The importance of reducing the impact of supplier risk in the global supply chain
Supplier risk is not a new concept. We continually face supplier risk in both personal and business environments: when we invest in the stock market, await the next version of a smartphone, or even when we purchase groceries. For most organisations, reducing the impact of supplier risk on their respective supply chains is a key priority.
However, many risk-reduction programmes, supply chain and operational improvements, new enterprise resource planning (ERP) solutions, and business intelligence projects have had limited impact on supplier risk.
According to a recent global study by KPMG, fewer than 19% of companies believe they have attained a "leading practice" level of supplier risk management. In fact, many companies have suffered significant harm: reputational and brand damage, delays in the launch of new services or products, inability to source critical materials, disruption of supply, regulatory and environmental health and safety penalties, and many related adverse impacts. For many of these companies, effective supplier risk management is difficult to achieve.
Often companies lack a comprehensive view of their third-party and partner relationships and the impact that suppliers can have on the organisation. It's difficult for many companies to obtain the data needed to assess supplier risk. Even though some data, such as company credit ratings, is easily available, supplier regulatory compliance information, supplier production capacity and their own risk programmes can be difficult to obtain. Companies also struggle to correctly review and analyse the data to predict risk.
In order to establish an effective supplier risk management programme, companies need to understand and overcome these challenges, say Len Prokopets and Byron Tatsumi of KPMG. In their article "6 Steps to Integrated Supplier Risk Management" on Spendmatters.com, they outlined an operating model for risk management, which we summarise below:
Step 1. An enterprise view of third parties: For many companies, an integrated, up-to-date view of enterprise relationships with suppliers and other third parties is not readily available. It is important to analyse for each supplier the respective spending and contractual terms on an ongoing basis.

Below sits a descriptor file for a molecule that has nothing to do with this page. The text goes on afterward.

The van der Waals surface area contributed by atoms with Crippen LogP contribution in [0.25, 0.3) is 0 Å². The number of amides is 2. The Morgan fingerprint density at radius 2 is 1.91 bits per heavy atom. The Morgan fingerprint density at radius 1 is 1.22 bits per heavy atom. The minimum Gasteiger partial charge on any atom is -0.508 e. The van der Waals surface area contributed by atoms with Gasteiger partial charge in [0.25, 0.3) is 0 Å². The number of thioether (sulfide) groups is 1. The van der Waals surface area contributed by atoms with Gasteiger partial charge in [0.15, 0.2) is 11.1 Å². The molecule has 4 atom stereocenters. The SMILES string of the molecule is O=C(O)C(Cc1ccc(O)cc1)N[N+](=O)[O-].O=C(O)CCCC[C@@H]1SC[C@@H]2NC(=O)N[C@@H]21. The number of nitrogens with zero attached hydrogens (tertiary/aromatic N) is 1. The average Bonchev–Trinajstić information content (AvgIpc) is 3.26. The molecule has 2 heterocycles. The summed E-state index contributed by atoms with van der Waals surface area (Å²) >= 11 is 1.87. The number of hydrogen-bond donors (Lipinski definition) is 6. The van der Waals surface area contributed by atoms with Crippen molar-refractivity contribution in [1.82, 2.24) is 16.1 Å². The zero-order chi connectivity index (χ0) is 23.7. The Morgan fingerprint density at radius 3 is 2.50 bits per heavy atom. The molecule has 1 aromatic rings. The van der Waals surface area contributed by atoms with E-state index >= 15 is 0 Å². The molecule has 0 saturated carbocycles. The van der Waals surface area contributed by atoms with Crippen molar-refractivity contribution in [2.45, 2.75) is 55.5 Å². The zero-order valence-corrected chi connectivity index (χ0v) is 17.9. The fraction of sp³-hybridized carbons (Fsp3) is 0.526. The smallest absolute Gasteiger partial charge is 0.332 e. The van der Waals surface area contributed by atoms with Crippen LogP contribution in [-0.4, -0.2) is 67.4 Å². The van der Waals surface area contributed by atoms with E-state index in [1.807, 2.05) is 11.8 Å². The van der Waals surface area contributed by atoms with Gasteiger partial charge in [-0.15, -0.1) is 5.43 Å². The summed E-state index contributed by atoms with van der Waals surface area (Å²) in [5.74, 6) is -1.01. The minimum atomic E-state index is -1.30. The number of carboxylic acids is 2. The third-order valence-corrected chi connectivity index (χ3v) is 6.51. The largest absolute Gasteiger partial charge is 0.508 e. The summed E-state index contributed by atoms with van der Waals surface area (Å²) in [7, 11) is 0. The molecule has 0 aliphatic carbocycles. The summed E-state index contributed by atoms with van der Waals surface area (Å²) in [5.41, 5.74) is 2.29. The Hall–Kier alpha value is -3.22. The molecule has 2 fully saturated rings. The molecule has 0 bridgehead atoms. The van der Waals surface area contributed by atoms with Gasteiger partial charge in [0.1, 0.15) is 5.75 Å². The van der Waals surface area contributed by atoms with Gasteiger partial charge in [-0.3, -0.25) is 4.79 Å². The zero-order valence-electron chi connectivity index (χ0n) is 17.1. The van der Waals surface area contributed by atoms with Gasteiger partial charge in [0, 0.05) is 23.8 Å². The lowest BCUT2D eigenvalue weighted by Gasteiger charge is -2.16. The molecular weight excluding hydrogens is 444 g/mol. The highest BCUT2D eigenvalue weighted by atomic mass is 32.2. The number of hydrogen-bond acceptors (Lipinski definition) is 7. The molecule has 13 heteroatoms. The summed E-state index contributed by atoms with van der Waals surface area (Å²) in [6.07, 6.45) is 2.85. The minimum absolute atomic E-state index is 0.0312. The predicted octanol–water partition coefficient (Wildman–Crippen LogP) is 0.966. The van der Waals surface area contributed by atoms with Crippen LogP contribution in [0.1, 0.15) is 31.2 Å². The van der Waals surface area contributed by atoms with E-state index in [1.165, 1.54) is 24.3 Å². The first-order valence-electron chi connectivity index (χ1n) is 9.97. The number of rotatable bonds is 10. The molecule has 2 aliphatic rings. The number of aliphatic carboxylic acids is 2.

Continually review and update information on active suppliers to ensure a mutually exclusive and collectively exhaustive view of the supply base. In addition, consider other key relationships such as upstream suppliers, distributors and other dependencies.
Step 2. Segment supplier risk: Companies should identify suppliers that drive the greatest level of risk. Which suppliers pose the greatest risk to the organisation's major product launches, growth plans or projects? Which suppliers can disrupt ongoing operations if their deliveries are interrupted? Which suppliers pose the greatest risk to the organisation's reputation and brand, regulatory compliance and ability to meet environment, health and safety plans?
Step 3. Have the right supplier risk data: Companies should consider many different types of data, from a variety of sources, in order to gain an understanding of risk. This could include ensuring supplier compliance with economic and trade sanctions, supplier financial health, business continuity plans and test results, information security plans, breach notification plan, vendor management plans (for those that have subcontractors to support your needs), internal business integrity, and compliance. For example, some data (capacity, compliance, etc) is not routinely captured, nor is it readily available from a single reliable source.
Step 4. Ongoing data collection: Collecting the data means enrolling suppliers in the programme and managing and assembling a large volume of different data elements comprising both internal and external information.
Step 5. Understand risk data: Supplier risk management works best when it is predictive and related to the type and magnitude of business impact that it can drive. Understanding risk in the context of the business activities and earnings streams that they threaten is vital for setting priorities and for mobilising the appropriate response.
This step requires a well-thought-out framework and an analytical model for supplier risk analysis. It also requires a way to link supplier risks to the products and services and earnings that they may affect. Investing in the technology for analysing risk is an important enabler.
Step 6. Know how to follow up on supplier risk: The organisation's key actions for risk mitigation should be identified and formalised to enable structured, repeatable and coordinated execution across the enterprise. Guidelines should include specific action plans with repeatable triggers, procedures, roles, responsibilities and measures. This entails clear definition of triggers, cross-functional execution steps and workflows, roles and metrics, and other elements. Undertaken correctly, this will allow an organisation to address risk more quickly, efficiently and effectively.
Summary: Companies need to establish programmes that go beyond monitoring. Structured risk responses are rarely planned proactively, leaving various functions to scramble to address risk reactively when it is identified.
Processes and policies, organisation and governance, data, architecture and tools, service delivery models, people and talent management, and performance management should all be aligned in support of risk management capabilities.
The Link is coordinated by Barry Elliott and Chris Catto-Smith as an interactive forum for industry professionals. We welcome all input, questions, feedback and news at: BJElliott@ABf1Consulting.com, email@example.com